Lots of computer security and health agencies are warning about the same thing: ads that are filled with misinformation, or that use coronavirus themes to disguish phishing attacks for personal information.
And ads for face masks that don’t work as stated are still appearing on Facebook, Instagram and Google, for example.
Consumer Reports acknowledged that one of its writers bought adversiting for material from a fictitious company with fraudulent goods just to test the filtering systems, before pulling down the ads once Facebook had approved them.
Hey, it’s capitalism and a free market of sometimes bad ideas.
That brings us to the world of politics. The New York Times reported that more than half of all political ads on television now are about coronavirus, at least 33 in one week, according to Advertising Analytics, an ad tracking firm. Democrats are using ads to say Donald Trump and his team have failed to provide medical equipment, for example. Republican ads use the same provision, however under-scaled to the actual need, as proof that their leader is protecting workers.
Facebook said on this week that it was banning users from organizing “events that defy government’s guidance on social distancing” — namely protests that are calling for re-opening of all businesses immediately after an increasing number of rallies and events to challenge statewide stay-at-home orders.
Almost needless to say, that announcement, in turn, drew condemnation from right-wing supporters of the protest movement, including the president, and strange bed-fellow, the ACLU. Facebook added that event pages for protests are required to make clear that participants must follow social distancing rules — which they are not.
As reports in The Times and The Washington Post have been making clear, ads and promotion of anti-lockdown protests are being funded, organized and pushed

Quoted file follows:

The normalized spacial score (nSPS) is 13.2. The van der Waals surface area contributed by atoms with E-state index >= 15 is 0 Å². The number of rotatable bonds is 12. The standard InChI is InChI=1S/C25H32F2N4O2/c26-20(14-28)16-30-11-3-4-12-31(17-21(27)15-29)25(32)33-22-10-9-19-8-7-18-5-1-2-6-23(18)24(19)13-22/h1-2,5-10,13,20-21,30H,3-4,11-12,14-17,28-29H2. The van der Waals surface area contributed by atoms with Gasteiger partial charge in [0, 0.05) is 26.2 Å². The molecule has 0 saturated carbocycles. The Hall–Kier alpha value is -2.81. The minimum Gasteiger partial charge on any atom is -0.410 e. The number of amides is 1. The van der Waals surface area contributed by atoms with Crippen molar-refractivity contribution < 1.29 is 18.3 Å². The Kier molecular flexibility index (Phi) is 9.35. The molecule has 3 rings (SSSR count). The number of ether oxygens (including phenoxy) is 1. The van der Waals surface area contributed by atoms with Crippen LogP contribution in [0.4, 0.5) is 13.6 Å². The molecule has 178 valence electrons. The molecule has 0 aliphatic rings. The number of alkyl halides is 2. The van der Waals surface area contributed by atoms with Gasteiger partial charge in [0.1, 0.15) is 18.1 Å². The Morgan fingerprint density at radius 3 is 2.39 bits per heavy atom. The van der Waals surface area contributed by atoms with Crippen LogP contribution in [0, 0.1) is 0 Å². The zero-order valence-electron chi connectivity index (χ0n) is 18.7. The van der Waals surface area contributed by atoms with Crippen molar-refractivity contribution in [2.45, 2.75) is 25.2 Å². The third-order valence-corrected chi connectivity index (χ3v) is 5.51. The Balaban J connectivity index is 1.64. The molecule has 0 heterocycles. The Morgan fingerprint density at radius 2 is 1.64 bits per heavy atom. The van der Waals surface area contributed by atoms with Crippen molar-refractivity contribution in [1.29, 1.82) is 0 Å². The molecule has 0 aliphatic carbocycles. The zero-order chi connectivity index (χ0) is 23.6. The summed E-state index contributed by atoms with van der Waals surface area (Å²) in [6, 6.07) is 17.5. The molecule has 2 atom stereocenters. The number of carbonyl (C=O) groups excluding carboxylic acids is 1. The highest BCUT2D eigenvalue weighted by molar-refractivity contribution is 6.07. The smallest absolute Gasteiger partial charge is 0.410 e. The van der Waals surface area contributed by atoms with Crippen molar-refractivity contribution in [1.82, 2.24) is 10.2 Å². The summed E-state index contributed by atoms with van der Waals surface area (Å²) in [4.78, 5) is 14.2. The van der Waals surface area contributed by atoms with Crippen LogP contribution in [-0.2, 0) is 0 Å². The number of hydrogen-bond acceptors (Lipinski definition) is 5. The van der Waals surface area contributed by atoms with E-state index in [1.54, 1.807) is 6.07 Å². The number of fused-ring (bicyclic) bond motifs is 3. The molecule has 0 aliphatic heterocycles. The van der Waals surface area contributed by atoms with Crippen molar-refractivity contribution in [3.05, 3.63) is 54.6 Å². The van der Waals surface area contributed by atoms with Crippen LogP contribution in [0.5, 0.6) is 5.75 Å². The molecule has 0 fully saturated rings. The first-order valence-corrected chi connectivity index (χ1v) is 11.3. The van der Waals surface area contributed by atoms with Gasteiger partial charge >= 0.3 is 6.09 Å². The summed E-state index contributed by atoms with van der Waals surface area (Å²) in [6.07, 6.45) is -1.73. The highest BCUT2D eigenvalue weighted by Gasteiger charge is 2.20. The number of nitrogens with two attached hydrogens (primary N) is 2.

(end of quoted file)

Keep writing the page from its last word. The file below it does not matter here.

in a wide-ranging and well-financed conservative campaign. They seek to undermine restrictions that medical personnel say coronavirus makes necessary but that protesters call overkill. Less often mentioned is that a dead economy endangers a Trump reelection.
News reports have documented a network of right-leaning individuals and groups, aided by online allies across the country.
Along the way, there are side issues aplenty, including whether Facebook and others are acting on their own or at the prompting of various state officials who do or do not want the protests, even in the face of death-dying and idiotic mask-less protesters either unaware or uncaring that many carry disease without symptoms. We’ll know in about three weeks, no doubt.
“Unless government prohibits the event during this time, we allow it to be organized on Facebook,” Facebook announced. “For this same reason, events that defy government’s guidance on social distancing aren’t allowed on Facebook.”
Chipotle Mexican Grill’s is pushing its takeout menu during stay-at-home, apparently reporting an increase in business. “I think there’s fatigue in cooking,” CEO Brian Niccol said on Chipotle’s quarterly conference call.
Hey, celebrate or not, advertising for burritos, cars or political opposition seems to have a price in our capitalist, message-hungry world.